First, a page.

Israel, The West Bank and Gaza

Updated with information on travel restrictions/security responsibility.

Do Not Travel To:

  • Gaza due to terrorism and armed conflict

Reconsider Travel To:

  • Israel due to terrorism and civil unrest
  • West Bank due to terrorism and civil unrest

Country Summary: Terrorist groups, lone-actor terrorists and other violent extremists continue plotting possible attacks in Israel, the West Bank, and Gaza. Terrorists and violent extremists may attack with little or no warning, targeting tourist locations, transportation hubs, markets/shopping malls, and local government facilities. Violence can occur in Israel, the West Bank, and Gaza without warning.

Some areas have increased risk on travel to Israel and the West Bank, and Gaza.

If you decide to travel to Israel, the West Bank, and Gaza.

  • Check the most recent Alerts and the latest information on travel in all of these areas. 
  • Maintain a high degree of situational awareness and exercise caution at all times, especially at checkpoints and other areas with a significant presence of security forces.
  • Avoid demonstrations and crowds.
  • Follow the instructions of security and emergency response officials.
  • Beware of and report suspicious activities, including unattended items, to local police.
  • Learn the location of the nearest bomb shelter or other hardened shelter.
  • Obtain comprehensive travel medical insurance that includes medical evacuation prior to travel. Most travel insurance packages do not cover mental health related illnesses/care. 
  • Prepare a contingency plan for emergency situations.

Gaza – Do Not Travel

Do not travel due to terrorism and armed conflict.

The U.S. government is unable to provide routine or emergency consular services to U.S. citizens in Gaza as U.S. government employees are prohibited from traveling there. The Israel Defense Forces (IDF) are conducting large-scale military operations in Gaza against Hamas, a U.S. government-designated foreign terrorist organization, which was responsible for the October 7 attack on Israel. As a result of the armed conflict, the security environment within Gaza and on its borders is extremely dangerous and volatile. The pedestrian crossing between Gaza and Israel was damaged on October 7 and remains closed, and the pedestrian crossing between Egypt and Gaza may close without advance notice depending on the security situation. There are sporadic telecommunication and internet outages within Gaza further inhibiting the ability of residents to obtain information.

If you decide to travel to Gaza:

  • Be prepared for an indefinite stay as the crossings between Gaza with Israel and Egypt can close without advance notice and for long periods during times of unrest and armed conflict.
  • Have a plan for entering and departing Gaza that does not rely on U.S. government assistance.
  • Households with infants and young children should plan for food and supplies, such as diapers and wipes, formula or baby food, and a change of clothing.
  • If you take medication, make sure to have at least five days’ worth at any given time – if you can, we encourage enough for two weeks beyond your scheduled trip and have a copy of your prescriptions handy.
  • If you use assistive or medical devices that require a power supply, be sure to find backup power or other ways that will sustain your device or equipment during a power outage.
  • Draft a will and designate appropriate insurance beneficiaries and/or power of attorney.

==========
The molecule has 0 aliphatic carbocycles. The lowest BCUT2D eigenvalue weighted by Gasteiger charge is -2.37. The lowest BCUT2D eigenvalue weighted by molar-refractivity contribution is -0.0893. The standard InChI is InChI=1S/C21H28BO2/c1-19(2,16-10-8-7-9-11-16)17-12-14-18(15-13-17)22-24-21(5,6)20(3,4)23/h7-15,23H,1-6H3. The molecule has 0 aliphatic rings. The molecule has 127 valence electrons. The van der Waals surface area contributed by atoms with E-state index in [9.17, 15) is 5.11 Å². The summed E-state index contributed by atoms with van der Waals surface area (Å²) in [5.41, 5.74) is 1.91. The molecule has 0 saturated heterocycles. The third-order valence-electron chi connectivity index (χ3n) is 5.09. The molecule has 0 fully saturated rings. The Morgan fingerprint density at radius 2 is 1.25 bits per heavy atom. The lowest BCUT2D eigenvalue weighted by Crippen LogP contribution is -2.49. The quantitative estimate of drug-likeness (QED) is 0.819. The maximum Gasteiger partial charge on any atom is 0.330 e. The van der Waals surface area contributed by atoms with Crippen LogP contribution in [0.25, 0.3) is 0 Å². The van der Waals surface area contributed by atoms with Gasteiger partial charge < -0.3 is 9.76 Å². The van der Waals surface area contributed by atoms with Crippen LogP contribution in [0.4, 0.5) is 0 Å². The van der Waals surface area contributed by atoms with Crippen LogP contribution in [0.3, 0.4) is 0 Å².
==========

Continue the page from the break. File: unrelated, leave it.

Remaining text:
• Discuss a plan with loved ones regarding care/custody of children, pets, property, belongings, non-liquid assets (collections, artwork, etc.), funeral wishes, etc.
  • Leave DNA samples with your medical provider in case it is necessary for your family to access them.

Israel – Reconsider Travel

Reconsider travel due to terrorism and civil unrest.

The security situation remains unpredictable, and U.S. citizens are reminded to remain vigilant and take appropriate steps to increase their security awareness as security incidents, including mortar and rocket fire, often take place without warning.

U.S. government employees in Israel under Chief of Mission security responsibility are currently restricted from personal travel to the following locations:

  • Within seven miles of the Gaza demarcation line, as well as the cities of Ashdod and Ashkelon;
  • Within 2.5 miles of the Lebanese and Syrian borders; and
  • Within 1.5 miles of the Israel-Egypt border.

Additional travel restrictions may be imposed on U.S. government employees under Chief of Mission security responsibility, with little to no notice due to increased security issues or threats.

West Bank – Reconsider Travel

Reconsider travel due to terrorism and civil unrest.

U.S. government employees in Israel under Chief of Mission security responsibility are currently restricted from all personal travel to the West Bank, except:

  • U.S. government employees can use Routes 1, 90, and 443 at any time. 
  • U.S. government employees are permitted personal travel to Jericho. 
  • U.S. government employees are permitted daylight travel to: Inn of the Good Samaritan, An-Nabi Musa, Wadi Qelt Nature Preserve, and St. George’s Monastery along Route 1; and Qumran, Kalia Beach, St. Gerasimos/Khogla Monastery, Al Auju, and Qasr al-Yaud baptismal site along Route 90. 
  • Effective June 24, 2024, personal travel is permitted for all U.S. government employees and their family members to Bethlehem, including Beit Jala and Beit Sahour, during daylight hours. Given continued closures of checkpoints throughout the West Bank, the only permitted and accessible route into Bethlehem for U.S. government employees and their family members is through Checkpoint 300. This is provided for your information as you make your own security plans.

Over the past few months, there has been an increase in settler violence, Israeli military operations, and terrorist attacks.